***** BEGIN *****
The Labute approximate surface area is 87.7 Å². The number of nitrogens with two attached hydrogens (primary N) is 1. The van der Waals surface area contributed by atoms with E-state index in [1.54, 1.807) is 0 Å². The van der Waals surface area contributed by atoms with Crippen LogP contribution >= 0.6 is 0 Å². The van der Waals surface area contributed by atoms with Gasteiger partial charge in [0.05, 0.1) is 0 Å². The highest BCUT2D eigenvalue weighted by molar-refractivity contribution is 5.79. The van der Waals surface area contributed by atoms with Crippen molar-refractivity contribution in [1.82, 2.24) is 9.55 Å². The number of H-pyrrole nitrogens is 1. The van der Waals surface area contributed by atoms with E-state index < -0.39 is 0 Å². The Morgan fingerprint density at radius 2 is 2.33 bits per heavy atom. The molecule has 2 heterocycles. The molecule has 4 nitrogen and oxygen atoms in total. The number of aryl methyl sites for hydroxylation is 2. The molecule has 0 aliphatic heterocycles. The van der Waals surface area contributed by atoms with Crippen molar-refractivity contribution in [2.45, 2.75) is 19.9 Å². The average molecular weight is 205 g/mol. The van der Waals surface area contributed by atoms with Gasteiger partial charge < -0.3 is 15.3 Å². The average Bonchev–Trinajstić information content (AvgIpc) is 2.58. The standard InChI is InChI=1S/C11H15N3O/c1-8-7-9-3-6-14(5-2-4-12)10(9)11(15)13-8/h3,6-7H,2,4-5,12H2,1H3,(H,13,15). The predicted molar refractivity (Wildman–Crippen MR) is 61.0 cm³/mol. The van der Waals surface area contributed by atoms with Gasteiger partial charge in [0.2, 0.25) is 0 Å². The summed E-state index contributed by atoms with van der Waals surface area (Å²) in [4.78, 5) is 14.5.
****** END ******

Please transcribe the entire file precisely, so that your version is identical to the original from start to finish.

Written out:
The Labute approximate surface area is 87.7 Å². The number of nitrogens with two attached hydrogens (primary N) is 1. The van der Waals surface area contributed by atoms with E-state index in [1.54, 1.807) is 0 Å². The van der Waals surface area contributed by atoms with Crippen LogP contribution >= 0.6 is 0 Å². The van der Waals surface area contributed by atoms with Gasteiger partial charge in [0.05, 0.1) is 0 Å². The highest BCUT2D eigenvalue weighted by molar-refractivity contribution is 5.79. The van der Waals surface area contributed by atoms with Crippen molar-refractivity contribution in [1.82, 2.24) is 9.55 Å². The number of H-pyrrole nitrogens is 1. The van der Waals surface area contributed by atoms with E-state index < -0.39 is 0 Å². The Morgan fingerprint density at radius 2 is 2.33 bits per heavy atom. The molecule has 2 heterocycles. The molecule has 4 nitrogen and oxygen atoms in total. The number of aryl methyl sites for hydroxylation is 2. The molecule has 0 aliphatic heterocycles. The van der Waals surface area contributed by atoms with Crippen molar-refractivity contribution in [2.45, 2.75) is 19.9 Å². The average molecular weight is 205 g/mol. The van der Waals surface area contributed by atoms with Gasteiger partial charge < -0.3 is 15.3 Å². The average Bonchev–Trinajstić information content (AvgIpc) is 2.58. The standard InChI is InChI=1S/C11H15N3O/c1-8-7-9-3-6-14(5-2-4-12)10(9)11(15)13-8/h3,6-7H,2,4-5,12H2,1H3,(H,13,15). The predicted molar refractivity (Wildman–Crippen MR) is 61.0 cm³/mol. The van der Waals surface area contributed by atoms with Gasteiger partial charge in [0.2, 0.25) is 0 Å². The summed E-state index contributed by atoms with van der Waals surface area (Å²) in [4.78, 5) is 14.5.